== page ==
President Obama wants to win re-election, and he and his advisers know that he needs money to achieve that goal.  I understand why he’s doing what he’s doing.  Still, I can’t help but think that it would be better for the country — and for President Obama, too — if he spent less time at black tie galas and more time with Senators and Representatives, slapping backs and twisting arms.

Raffoolishness

Our election campaigns are so awash in cash and our politicians are so trained to engage in incessant, mindless fundraising that seemingly nothing is off-limits, no matter how silly or classless.

Witness President Obama’s recent videotaped message offering his supporters a chance to participate in a raffle for a chance to have dinner with the President and Vice President Biden.  The message, which was filmed somewhere in the White House and emailed to millions of people, was accompanied by a form offering supporters the chance to check boxes making donations of between $5 and $700 for a chance to win the dinner.

There are arguments about whether or not the raffle constitutes “fundraising,” and if so whether the appeal was improper because it was filmed in the White House.  I don’t know enough about campaign finance law to opine on such issues, but I do feel strongly that the appeal cheapens both the Office of the Presidency and the White House.  Our President’s time should not be raffled off like it is a weekend at a Hilton Head condo or a hot air balloon ride.  And although other Presidents apparently have used the White House, to varying degrees, for fundraising purposes, can’t we all agree that one of the most historic and venerated buildings in the land should not be used like a cheap backdrop in the eternal quest for cash?

The amount of money raised in political campaign is obscene.  Candidates from both parties don’t seem to have trouble raising money by giving speeches, attending political dinners, and appearing at standard-issue fundraisers.  President Obama’s 2012 campaign fundraising goal is somewhere above $750 million, and some are saying he will raise $1 billion.  Given his proven ability to raise huge amounts of money the old-fashioned way, why must we stoop to tawdry raffles and similar fundraising gimmicks that make our President look foolish?

Was It Worth It?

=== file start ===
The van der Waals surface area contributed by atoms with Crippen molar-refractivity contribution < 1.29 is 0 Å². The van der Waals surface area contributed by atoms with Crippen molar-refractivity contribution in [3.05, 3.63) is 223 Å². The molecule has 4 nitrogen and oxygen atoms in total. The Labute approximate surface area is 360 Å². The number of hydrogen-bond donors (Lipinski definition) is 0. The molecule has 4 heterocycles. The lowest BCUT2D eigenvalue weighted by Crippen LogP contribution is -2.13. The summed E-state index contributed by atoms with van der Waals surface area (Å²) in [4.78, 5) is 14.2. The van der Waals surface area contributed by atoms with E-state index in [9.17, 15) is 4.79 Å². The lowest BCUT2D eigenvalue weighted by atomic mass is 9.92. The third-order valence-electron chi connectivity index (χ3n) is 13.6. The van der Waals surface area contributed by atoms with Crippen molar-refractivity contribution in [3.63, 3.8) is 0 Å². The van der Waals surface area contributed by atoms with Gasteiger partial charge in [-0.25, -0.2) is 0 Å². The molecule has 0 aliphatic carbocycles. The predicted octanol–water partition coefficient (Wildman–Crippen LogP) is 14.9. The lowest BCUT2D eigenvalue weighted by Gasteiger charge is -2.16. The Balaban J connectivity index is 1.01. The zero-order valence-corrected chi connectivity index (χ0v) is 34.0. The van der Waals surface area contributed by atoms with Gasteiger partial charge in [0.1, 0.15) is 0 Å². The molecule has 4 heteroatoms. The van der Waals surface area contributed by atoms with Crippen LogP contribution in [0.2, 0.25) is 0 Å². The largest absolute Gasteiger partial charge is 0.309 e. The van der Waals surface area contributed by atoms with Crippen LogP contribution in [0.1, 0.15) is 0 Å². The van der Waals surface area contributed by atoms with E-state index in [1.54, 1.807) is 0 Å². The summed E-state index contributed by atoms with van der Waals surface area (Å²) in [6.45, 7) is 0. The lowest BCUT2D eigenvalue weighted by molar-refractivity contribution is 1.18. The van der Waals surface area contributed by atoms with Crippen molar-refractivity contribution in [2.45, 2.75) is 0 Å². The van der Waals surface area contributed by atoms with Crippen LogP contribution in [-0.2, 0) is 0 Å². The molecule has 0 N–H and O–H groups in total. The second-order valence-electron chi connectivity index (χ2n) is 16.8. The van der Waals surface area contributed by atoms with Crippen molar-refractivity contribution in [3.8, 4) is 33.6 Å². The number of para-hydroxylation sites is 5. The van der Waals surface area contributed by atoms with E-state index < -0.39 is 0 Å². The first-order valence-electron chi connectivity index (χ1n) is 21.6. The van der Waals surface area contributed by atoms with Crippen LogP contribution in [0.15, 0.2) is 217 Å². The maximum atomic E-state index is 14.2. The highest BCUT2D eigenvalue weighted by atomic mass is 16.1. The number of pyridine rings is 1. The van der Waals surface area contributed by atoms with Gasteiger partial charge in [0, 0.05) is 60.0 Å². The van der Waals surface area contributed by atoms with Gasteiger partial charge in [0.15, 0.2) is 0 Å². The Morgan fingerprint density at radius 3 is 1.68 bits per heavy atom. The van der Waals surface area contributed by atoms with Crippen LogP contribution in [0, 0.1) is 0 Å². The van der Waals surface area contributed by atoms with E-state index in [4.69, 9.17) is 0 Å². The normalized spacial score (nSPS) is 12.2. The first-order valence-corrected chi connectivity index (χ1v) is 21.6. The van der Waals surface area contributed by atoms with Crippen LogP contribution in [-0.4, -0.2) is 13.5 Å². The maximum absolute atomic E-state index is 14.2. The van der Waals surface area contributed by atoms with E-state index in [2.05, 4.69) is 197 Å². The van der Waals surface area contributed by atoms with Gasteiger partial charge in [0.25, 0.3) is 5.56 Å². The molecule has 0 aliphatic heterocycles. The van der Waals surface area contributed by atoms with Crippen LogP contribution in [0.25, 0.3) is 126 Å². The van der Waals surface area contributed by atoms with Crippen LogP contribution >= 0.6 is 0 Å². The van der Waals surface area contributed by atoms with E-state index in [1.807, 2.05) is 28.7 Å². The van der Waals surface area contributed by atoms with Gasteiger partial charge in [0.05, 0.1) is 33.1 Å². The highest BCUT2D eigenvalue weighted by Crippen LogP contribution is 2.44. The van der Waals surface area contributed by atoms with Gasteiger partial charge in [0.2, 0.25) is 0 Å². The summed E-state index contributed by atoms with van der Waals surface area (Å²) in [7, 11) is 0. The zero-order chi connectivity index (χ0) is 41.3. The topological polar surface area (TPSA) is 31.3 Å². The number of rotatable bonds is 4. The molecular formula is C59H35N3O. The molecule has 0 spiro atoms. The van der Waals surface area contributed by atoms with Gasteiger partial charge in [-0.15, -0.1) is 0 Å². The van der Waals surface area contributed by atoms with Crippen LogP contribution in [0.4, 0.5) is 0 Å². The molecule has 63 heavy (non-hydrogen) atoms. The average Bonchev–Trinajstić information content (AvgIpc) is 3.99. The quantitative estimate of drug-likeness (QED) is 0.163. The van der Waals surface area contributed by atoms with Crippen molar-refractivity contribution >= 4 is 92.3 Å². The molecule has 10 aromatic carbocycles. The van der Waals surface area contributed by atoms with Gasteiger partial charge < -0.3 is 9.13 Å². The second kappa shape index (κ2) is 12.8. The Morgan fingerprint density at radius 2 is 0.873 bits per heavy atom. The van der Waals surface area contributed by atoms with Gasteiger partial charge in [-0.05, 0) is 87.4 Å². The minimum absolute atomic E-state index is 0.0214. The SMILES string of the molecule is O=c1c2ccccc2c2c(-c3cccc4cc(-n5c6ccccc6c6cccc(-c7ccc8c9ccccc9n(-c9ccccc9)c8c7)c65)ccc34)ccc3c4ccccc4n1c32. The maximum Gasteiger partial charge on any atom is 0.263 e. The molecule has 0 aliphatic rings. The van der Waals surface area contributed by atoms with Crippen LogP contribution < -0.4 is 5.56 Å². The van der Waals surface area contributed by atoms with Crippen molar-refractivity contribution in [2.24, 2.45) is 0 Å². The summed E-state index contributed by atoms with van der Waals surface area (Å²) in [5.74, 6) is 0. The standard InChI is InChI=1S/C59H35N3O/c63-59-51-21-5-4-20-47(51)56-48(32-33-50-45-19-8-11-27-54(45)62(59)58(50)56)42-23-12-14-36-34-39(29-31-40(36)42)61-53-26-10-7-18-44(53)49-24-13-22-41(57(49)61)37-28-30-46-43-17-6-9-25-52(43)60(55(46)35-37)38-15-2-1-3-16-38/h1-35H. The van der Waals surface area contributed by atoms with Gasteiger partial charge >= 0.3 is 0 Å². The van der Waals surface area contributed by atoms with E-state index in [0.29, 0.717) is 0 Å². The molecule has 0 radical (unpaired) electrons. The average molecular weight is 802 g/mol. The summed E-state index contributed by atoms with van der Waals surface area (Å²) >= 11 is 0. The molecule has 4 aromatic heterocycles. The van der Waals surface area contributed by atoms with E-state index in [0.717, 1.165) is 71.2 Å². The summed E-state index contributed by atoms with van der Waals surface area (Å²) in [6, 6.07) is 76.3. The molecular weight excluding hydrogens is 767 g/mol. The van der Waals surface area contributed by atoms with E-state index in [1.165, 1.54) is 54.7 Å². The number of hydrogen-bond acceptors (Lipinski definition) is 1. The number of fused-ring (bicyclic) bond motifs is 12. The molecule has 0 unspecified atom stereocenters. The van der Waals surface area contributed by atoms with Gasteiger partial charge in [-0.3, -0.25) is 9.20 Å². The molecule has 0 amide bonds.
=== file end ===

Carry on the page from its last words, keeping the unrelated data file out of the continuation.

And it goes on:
As I noted recently, the President has been on a three-day bender of fundraising and campaigning, sufficiently leavened with “non-political” events to justify the taxpayers picking up most of the tab for the trip.  Monday night he was in Los Angeles to attend an upscale fundraiser at a Hollywood producer’s house that netted a cool $1 million.

That nice pot of cash came at a price, however.  Because the President traveled to the producer’s home by motorcade, the Secret Service had to close down roads that just happened to be some of the major arteries in the L.A. area.  Traffic ground to a halt and commuters were trapped in seemingly endless gridlock.  As the Los Angeles Times reports, virtually everyone who was unfortunate enough to be on the road at that time — regardless of their political affiliation — was furious at the President and his insensitivity to the impact he was having on their lives.

So President Obama came away from L.A. with lots of money but lots of bad feeling from voters, too.  His apparent lack of awareness of the fact that he was inconveniencing thousands of people just so he could attend a political event may end up being one of those little incidents, insignificant in its own right, that nevertheless accumulates in peoples’ minds until the balance gets tipped in one direction or the other.  President Obama and the First Lady already are being criticized for their vacations and lavish lifestyles.  A fundraising visit that mires thousands of tired commuters in a frustrating, unmoving hell of hot asphalt and exhaust fumes may well contribute to the President’s growing reputation as an elitist who doesn’t really understand average Americans or their lives.  If that reputation gets fixed in the minds of voters, it will be awfully difficult to change.